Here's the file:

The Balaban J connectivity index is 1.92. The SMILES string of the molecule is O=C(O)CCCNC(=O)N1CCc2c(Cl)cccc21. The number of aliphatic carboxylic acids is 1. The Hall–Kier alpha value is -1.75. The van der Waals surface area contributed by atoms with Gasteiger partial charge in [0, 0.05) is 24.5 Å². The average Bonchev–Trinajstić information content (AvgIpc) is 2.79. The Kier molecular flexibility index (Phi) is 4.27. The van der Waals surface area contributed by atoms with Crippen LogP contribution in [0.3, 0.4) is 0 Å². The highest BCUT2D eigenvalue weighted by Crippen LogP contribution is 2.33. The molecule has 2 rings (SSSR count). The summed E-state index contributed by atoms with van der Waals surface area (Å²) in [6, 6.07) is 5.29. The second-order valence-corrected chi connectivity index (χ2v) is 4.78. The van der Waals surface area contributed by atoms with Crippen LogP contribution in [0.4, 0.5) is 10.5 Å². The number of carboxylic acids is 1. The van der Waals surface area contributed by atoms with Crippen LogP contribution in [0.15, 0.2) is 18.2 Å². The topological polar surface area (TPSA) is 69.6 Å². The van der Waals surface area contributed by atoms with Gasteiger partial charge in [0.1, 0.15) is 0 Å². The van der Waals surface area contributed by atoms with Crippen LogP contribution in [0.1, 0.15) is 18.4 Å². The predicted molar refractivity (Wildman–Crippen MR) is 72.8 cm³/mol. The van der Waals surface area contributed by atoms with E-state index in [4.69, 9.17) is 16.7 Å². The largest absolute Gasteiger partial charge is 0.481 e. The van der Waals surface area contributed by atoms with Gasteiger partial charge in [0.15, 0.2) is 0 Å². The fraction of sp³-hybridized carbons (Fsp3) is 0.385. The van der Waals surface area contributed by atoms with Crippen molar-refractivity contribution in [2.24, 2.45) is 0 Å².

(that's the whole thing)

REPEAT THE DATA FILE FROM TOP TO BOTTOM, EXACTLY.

The Balaban J connectivity index is 1.92. The SMILES string of the molecule is O=C(O)CCCNC(=O)N1CCc2c(Cl)cccc21. The number of aliphatic carboxylic acids is 1. The Hall–Kier alpha value is -1.75. The van der Waals surface area contributed by atoms with Gasteiger partial charge in [0, 0.05) is 24.5 Å². The average Bonchev–Trinajstić information content (AvgIpc) is 2.79. The Kier molecular flexibility index (Phi) is 4.27. The van der Waals surface area contributed by atoms with Crippen LogP contribution in [0.3, 0.4) is 0 Å². The highest BCUT2D eigenvalue weighted by Crippen LogP contribution is 2.33. The molecule has 2 rings (SSSR count). The summed E-state index contributed by atoms with van der Waals surface area (Å²) in [6, 6.07) is 5.29. The second-order valence-corrected chi connectivity index (χ2v) is 4.78. The van der Waals surface area contributed by atoms with Crippen LogP contribution in [0.4, 0.5) is 10.5 Å². The number of carboxylic acids is 1. The van der Waals surface area contributed by atoms with Crippen LogP contribution in [0.15, 0.2) is 18.2 Å². The topological polar surface area (TPSA) is 69.6 Å². The van der Waals surface area contributed by atoms with Gasteiger partial charge in [0.1, 0.15) is 0 Å². The van der Waals surface area contributed by atoms with Crippen LogP contribution in [0.1, 0.15) is 18.4 Å². The predicted molar refractivity (Wildman–Crippen MR) is 72.8 cm³/mol. The van der Waals surface area contributed by atoms with E-state index in [4.69, 9.17) is 16.7 Å². The largest absolute Gasteiger partial charge is 0.481 e. The van der Waals surface area contributed by atoms with Gasteiger partial charge in [0.15, 0.2) is 0 Å². The fraction of sp³-hybridized carbons (Fsp3) is 0.385. The van der Waals surface area contributed by atoms with Crippen molar-refractivity contribution in [2.24, 2.45) is 0 Å².